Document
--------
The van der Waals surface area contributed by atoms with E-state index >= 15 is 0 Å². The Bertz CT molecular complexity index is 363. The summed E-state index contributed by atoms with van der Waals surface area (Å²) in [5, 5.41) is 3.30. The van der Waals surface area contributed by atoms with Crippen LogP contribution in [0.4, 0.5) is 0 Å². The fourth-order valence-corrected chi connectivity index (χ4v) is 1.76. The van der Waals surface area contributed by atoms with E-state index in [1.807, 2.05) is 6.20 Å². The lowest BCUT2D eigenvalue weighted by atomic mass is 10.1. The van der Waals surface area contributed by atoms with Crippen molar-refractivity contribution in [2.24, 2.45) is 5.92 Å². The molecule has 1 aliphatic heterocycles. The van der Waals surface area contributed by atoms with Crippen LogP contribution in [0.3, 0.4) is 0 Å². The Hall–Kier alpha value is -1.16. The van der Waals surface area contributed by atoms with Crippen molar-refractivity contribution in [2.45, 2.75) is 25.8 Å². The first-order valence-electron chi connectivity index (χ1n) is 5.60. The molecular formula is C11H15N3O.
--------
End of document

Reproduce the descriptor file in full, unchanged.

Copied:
The van der Waals surface area contributed by atoms with E-state index >= 15 is 0 Å². The Bertz CT molecular complexity index is 363. The summed E-state index contributed by atoms with van der Waals surface area (Å²) in [5, 5.41) is 3.30. The van der Waals surface area contributed by atoms with Crippen LogP contribution in [0.4, 0.5) is 0 Å². The fourth-order valence-corrected chi connectivity index (χ4v) is 1.76. The van der Waals surface area contributed by atoms with E-state index in [1.807, 2.05) is 6.20 Å². The lowest BCUT2D eigenvalue weighted by atomic mass is 10.1. The van der Waals surface area contributed by atoms with Crippen molar-refractivity contribution in [2.24, 2.45) is 5.92 Å². The molecule has 1 aliphatic heterocycles. The van der Waals surface area contributed by atoms with Crippen LogP contribution in [0.3, 0.4) is 0 Å². The Hall–Kier alpha value is -1.16. The van der Waals surface area contributed by atoms with Crippen molar-refractivity contribution in [2.45, 2.75) is 25.8 Å². The first-order valence-electron chi connectivity index (χ1n) is 5.60. The molecular formula is C11H15N3O.